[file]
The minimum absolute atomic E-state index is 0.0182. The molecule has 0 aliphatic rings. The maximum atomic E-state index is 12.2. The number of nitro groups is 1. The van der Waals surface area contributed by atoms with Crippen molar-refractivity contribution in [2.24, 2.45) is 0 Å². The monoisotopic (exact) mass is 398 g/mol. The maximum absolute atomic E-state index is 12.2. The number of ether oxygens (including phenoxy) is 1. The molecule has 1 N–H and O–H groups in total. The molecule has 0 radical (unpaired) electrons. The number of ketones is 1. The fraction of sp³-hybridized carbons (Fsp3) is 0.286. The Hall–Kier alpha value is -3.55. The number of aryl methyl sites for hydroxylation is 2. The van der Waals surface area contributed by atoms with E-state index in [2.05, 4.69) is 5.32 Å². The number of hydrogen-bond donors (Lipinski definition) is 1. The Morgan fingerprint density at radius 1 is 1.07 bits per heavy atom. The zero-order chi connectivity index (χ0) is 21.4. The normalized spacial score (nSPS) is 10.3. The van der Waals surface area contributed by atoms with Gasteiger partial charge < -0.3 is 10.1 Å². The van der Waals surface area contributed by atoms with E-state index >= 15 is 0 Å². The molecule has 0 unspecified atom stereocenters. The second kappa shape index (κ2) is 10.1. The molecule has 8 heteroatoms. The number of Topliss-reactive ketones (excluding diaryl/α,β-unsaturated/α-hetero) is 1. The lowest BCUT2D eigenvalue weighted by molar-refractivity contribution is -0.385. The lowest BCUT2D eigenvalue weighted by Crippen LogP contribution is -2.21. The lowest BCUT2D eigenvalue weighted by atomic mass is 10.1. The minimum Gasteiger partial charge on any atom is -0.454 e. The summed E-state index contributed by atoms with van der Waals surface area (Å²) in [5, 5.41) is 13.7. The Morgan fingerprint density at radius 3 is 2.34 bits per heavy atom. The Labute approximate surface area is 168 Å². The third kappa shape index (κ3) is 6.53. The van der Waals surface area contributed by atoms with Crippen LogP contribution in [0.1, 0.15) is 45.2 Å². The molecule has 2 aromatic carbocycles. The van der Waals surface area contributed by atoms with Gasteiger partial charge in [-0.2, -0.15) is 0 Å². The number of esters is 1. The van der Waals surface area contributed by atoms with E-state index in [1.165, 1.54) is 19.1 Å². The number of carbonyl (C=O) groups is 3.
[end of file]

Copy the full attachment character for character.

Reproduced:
The minimum absolute atomic E-state index is 0.0182. The molecule has 0 aliphatic rings. The maximum atomic E-state index is 12.2. The number of nitro groups is 1. The van der Waals surface area contributed by atoms with Crippen molar-refractivity contribution in [2.24, 2.45) is 0 Å². The monoisotopic (exact) mass is 398 g/mol. The maximum absolute atomic E-state index is 12.2. The number of ether oxygens (including phenoxy) is 1. The molecule has 1 N–H and O–H groups in total. The molecule has 0 radical (unpaired) electrons. The number of ketones is 1. The fraction of sp³-hybridized carbons (Fsp3) is 0.286. The Hall–Kier alpha value is -3.55. The number of aryl methyl sites for hydroxylation is 2. The van der Waals surface area contributed by atoms with E-state index in [2.05, 4.69) is 5.32 Å². The number of hydrogen-bond donors (Lipinski definition) is 1. The Morgan fingerprint density at radius 1 is 1.07 bits per heavy atom. The zero-order chi connectivity index (χ0) is 21.4. The normalized spacial score (nSPS) is 10.3. The van der Waals surface area contributed by atoms with Gasteiger partial charge < -0.3 is 10.1 Å². The van der Waals surface area contributed by atoms with E-state index >= 15 is 0 Å². The molecule has 0 unspecified atom stereocenters. The second kappa shape index (κ2) is 10.1. The molecule has 8 heteroatoms. The number of Topliss-reactive ketones (excluding diaryl/α,β-unsaturated/α-hetero) is 1. The lowest BCUT2D eigenvalue weighted by molar-refractivity contribution is -0.385. The lowest BCUT2D eigenvalue weighted by Crippen LogP contribution is -2.21. The lowest BCUT2D eigenvalue weighted by atomic mass is 10.1. The minimum Gasteiger partial charge on any atom is -0.454 e. The summed E-state index contributed by atoms with van der Waals surface area (Å²) in [5, 5.41) is 13.7. The Morgan fingerprint density at radius 3 is 2.34 bits per heavy atom. The Labute approximate surface area is 168 Å². The third kappa shape index (κ3) is 6.53. The van der Waals surface area contributed by atoms with Crippen LogP contribution in [0.1, 0.15) is 45.2 Å². The molecule has 2 aromatic carbocycles. The van der Waals surface area contributed by atoms with Gasteiger partial charge in [-0.2, -0.15) is 0 Å². The number of esters is 1. The van der Waals surface area contributed by atoms with E-state index in [1.165, 1.54) is 19.1 Å². The number of carbonyl (C=O) groups is 3.